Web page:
Oakwood In May: Only Time Will Tell

Photos from Fundraiser at Oakwood Cemetery 014

Come see a one-of-a-kind performance at Raleigh’s “cemetery full of life!”  Every year, Burning Coal Theatre teams up with Historic Oakwood Cemetery to present an evening of vignettes about notable people who are resting peacefully there.

Directed by George Jack

May 18-20, 2018

6:30 pm Friday and Saturday, 2 pm Sunday

Tickets $20 for adults, $10 for students, available at the Oakwood Cemetery on the date of the performance or by calling 919.834.4001.

 701 Oakwood Ave, Raleigh, NC.  

Parking will be available inside the cemetery.

This year’s theme is “Only Time Will Tell”.  It will be a celebration of those who lived in the limelight and those for whom history has decided deserves to be remembered, despite their having been neglected during their time.

We are proud to feature local playwrights and actors in this evening about those who came before.  This year features the tales of several historic figures whose final resting place is located in or around the cemetery’s Chapel Circle. Audience members can follow the reversed hands of the clock as they travel around, and back through time.  Only Time Will Tell will include the following subjects:

  • Ella Swain (1842-1881), daughter of former NC governor David Swain, who followed her heart, and caused a bit of upset when she married a Union General (Written by Lydia Sbityakov);
  • Florence Tucker (1838-1909), who after facing personal tragedy became a pioneering business woman in Raleigh (Written by Alexandra Hubbell);
  • Lucy Page (1881-1918), a nurse who died and was deemed a heroine after contracting the Spanish Flu while tirelessly treating dozens of patients during a devastating epidemic (Written by Pamela Blizzard);
  • Jacob Brinton Smith (1822-1872), the first Principal of St. Augustine’s Normal School, which eventually became St. Augustine’s University. Dr. Smith died after being poisoned, with his demise casting suspicions on his wife and adult daughter (Written by Courtney Pisano);
  • James Hinton, Alonzo Mial Williamson, and Edwin Lee (died 1900) Three teens who set out for a day of fun, but never returned home. Their heartbreaking deaths shocked and devastated their families and classmates. (Written by Kara Morrison)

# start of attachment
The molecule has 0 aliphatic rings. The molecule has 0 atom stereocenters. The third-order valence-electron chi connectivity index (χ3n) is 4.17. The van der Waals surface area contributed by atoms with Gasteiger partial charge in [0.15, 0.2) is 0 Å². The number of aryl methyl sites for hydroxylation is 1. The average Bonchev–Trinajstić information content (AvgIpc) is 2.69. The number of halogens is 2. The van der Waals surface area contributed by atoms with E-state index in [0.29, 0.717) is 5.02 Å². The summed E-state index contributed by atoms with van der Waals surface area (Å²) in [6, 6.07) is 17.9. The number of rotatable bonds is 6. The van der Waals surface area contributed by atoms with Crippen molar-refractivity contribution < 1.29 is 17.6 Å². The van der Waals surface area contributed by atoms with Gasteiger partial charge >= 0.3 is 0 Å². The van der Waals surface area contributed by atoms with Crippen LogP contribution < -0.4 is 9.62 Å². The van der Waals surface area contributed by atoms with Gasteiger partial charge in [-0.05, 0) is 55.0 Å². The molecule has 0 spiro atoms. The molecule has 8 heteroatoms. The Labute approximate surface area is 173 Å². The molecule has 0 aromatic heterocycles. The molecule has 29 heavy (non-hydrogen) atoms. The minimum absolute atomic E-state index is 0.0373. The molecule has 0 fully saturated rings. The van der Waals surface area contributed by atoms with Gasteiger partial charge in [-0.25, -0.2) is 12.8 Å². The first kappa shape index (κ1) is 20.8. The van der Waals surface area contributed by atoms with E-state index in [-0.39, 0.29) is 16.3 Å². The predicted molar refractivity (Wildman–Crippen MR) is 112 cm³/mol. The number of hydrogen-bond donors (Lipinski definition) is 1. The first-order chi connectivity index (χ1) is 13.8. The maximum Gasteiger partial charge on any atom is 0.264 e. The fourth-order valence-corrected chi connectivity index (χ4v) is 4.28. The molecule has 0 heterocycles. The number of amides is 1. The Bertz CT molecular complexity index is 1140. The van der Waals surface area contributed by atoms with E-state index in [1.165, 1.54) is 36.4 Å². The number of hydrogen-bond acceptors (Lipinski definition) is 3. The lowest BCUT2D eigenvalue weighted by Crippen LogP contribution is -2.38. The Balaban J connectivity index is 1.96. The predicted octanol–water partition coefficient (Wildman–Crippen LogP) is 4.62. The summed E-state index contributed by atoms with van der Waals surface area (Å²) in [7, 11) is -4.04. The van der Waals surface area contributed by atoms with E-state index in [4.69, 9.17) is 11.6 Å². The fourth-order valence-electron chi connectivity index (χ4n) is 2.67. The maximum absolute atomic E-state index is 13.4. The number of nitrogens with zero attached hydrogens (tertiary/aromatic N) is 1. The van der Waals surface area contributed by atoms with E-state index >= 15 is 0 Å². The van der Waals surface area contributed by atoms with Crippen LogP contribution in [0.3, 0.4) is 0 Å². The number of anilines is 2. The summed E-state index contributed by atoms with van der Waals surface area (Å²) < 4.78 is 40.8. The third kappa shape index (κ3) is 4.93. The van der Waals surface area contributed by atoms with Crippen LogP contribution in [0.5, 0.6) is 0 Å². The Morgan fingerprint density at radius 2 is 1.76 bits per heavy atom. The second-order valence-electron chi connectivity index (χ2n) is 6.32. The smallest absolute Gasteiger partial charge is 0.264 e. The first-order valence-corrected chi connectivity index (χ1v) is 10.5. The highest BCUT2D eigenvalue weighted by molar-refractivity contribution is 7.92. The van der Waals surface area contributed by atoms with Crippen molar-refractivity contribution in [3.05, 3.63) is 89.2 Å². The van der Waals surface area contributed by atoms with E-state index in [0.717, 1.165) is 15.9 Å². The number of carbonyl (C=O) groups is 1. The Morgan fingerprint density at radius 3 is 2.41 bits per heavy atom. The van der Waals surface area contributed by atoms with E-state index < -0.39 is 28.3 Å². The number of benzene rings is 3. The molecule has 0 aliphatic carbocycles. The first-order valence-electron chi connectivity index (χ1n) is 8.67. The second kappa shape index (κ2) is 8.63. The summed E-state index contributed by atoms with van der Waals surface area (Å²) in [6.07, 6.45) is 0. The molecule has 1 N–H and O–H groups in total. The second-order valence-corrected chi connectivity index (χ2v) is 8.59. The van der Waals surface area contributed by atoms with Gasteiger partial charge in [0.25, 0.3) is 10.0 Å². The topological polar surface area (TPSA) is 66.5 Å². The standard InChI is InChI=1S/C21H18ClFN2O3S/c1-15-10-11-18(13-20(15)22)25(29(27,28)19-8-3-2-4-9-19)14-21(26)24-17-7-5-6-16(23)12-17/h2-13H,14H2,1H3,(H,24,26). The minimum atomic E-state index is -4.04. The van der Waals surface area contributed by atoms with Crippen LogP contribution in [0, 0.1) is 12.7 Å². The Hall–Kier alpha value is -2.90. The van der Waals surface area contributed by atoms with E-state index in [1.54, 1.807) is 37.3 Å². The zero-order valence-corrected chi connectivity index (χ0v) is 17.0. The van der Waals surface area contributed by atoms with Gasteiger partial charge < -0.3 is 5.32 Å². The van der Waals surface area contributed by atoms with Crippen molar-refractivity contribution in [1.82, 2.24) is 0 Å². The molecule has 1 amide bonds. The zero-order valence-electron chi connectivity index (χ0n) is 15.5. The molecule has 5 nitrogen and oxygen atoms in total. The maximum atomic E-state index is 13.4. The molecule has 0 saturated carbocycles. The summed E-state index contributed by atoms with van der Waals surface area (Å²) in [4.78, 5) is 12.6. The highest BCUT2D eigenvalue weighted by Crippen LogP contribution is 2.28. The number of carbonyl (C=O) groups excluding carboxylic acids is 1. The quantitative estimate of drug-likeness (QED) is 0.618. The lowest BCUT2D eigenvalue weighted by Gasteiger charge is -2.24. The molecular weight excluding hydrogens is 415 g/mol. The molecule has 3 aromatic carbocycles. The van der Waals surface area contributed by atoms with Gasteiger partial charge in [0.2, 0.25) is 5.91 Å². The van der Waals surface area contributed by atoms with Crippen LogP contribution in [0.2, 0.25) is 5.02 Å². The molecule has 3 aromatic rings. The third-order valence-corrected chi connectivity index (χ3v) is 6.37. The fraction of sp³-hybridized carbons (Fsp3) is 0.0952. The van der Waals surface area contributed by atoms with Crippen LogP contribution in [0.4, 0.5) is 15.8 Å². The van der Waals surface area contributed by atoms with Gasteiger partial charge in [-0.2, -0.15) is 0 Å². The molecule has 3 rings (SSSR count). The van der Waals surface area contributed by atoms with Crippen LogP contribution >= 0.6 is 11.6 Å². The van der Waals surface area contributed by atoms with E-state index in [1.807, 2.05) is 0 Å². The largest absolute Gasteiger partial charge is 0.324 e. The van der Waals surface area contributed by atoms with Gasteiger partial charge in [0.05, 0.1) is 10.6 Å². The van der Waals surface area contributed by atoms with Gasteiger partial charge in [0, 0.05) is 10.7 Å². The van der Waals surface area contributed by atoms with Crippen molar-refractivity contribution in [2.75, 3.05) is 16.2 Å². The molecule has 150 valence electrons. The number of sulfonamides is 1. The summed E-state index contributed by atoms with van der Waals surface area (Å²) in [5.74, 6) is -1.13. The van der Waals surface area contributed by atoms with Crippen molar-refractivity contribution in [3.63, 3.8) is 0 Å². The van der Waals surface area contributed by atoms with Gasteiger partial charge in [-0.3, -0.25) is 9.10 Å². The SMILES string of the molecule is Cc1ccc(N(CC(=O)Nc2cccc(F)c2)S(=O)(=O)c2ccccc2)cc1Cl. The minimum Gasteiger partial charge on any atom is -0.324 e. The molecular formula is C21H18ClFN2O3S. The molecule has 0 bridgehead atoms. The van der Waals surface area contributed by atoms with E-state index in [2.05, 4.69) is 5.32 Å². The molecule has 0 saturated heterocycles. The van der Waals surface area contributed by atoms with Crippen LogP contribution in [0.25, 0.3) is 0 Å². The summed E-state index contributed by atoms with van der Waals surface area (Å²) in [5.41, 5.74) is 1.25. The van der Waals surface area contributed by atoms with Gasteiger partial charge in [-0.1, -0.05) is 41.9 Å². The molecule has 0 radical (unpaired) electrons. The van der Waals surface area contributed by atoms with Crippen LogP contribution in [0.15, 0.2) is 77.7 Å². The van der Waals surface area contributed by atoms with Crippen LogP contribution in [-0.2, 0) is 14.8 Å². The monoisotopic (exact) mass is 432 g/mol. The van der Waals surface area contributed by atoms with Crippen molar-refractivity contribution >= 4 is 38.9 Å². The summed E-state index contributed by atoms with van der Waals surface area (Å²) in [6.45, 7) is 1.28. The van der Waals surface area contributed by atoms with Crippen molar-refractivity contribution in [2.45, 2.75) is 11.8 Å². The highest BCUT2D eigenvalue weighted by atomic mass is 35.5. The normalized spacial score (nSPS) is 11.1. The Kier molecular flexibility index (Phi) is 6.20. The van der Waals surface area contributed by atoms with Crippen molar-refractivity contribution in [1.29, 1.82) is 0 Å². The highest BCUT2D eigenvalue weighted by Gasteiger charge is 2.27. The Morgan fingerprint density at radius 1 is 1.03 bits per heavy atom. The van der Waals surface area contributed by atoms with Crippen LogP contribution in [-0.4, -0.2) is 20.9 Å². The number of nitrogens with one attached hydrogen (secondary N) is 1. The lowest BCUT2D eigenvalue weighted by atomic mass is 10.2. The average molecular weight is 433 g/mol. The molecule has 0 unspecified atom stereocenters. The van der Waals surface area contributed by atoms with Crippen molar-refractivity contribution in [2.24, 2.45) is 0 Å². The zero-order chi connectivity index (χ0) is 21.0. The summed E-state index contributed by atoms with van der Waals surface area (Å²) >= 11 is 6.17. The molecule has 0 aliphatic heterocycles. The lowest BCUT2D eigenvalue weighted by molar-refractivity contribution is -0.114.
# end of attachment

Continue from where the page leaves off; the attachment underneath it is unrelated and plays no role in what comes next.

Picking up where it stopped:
Cast List includes: Noelle Barnard Azarelo, Joey DeSena, Kristopher Hanks, Amy Lloyd, Sean Malone, Kaley Morrison, Greg Paul, Brian Thacker, Karen Williams


Past Productions & Events

The following shows/events have passed.


Christmas Mordecai



Dec 13, 2014

$5  at the door

The Mordecai House 1 Mimosa Street Raleigh, NC

Written by Ian Finley and Jonathan Fitts

Directed by Jackie Knollhuff

Coproduced by The Mordecai House

Come celebrate Christmas with the Mordecai family! Sing Christmas carols, learn about the Mordecai family history, and spread Christmas cheer at the Mordecai House!

The performance runs Saturday December 13th  3-8pm  


Estimated run time: Less than 1 hours.

A Century of Service: Rotary in Raleigh 1914 – 2014

"One hundred years. And much has changed. But much has endured. And that’s what I really want to discuss tonight."

Nov 21 – Nov 23, 2014

7:30 pm on Friday – Saturday
2 pm on Sunday

Murphey School Auditorium

Written by Ian Finley

Burning Coal Theatre stages this premiere original dramatization of the history of Rotary in North Carolina and the leaders who shaped the growth of Raleigh. The play is written by former Piedmont Laureate Ian Finley and staged in the Burning Coal performance space in the Murphey School building on the corner of Polk and Person Streets in downtown Raleigh.  The modest admission fee of $20 per ticket will benefit the nonprofit Theatre.  NOTE:  To purchase tickets, please click http://raleighrotary.bpt.me/